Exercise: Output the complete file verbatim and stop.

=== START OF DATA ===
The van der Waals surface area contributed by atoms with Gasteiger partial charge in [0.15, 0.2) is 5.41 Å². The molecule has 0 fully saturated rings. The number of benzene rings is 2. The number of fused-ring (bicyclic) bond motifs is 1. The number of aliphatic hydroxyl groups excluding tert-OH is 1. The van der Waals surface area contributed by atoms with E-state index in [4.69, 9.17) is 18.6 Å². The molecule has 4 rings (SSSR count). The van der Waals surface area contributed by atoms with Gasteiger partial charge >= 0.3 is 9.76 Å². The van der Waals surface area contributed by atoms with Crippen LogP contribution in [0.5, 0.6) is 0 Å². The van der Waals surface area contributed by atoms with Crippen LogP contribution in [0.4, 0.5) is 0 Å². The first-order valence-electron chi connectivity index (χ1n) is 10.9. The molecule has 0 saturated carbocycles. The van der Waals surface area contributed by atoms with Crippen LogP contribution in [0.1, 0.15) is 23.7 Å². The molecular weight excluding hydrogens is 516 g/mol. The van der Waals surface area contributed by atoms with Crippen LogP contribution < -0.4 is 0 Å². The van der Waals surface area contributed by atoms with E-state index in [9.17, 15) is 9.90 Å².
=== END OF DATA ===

The van der Waals surface area contributed by atoms with Gasteiger partial charge in [0.15, 0.2) is 5.41 Å². The molecule has 0 fully saturated rings. The number of benzene rings is 2. The number of fused-ring (bicyclic) bond motifs is 1. The number of aliphatic hydroxyl groups excluding tert-OH is 1. The van der Waals surface area contributed by atoms with E-state index in [4.69, 9.17) is 18.6 Å². The molecule has 4 rings (SSSR count). The van der Waals surface area contributed by atoms with Gasteiger partial charge >= 0.3 is 9.76 Å². The van der Waals surface area contributed by atoms with Crippen LogP contribution in [0.5, 0.6) is 0 Å². The van der Waals surface area contributed by atoms with Crippen LogP contribution in [0.4, 0.5) is 0 Å². The first-order valence-electron chi connectivity index (χ1n) is 10.9. The molecule has 0 saturated carbocycles. The van der Waals surface area contributed by atoms with Crippen LogP contribution in [0.1, 0.15) is 23.7 Å². The molecular weight excluding hydrogens is 516 g/mol. The van der Waals surface area contributed by atoms with Crippen LogP contribution < -0.4 is 0 Å². The van der Waals surface area contributed by atoms with E-state index in [9.17, 15) is 9.90 Å².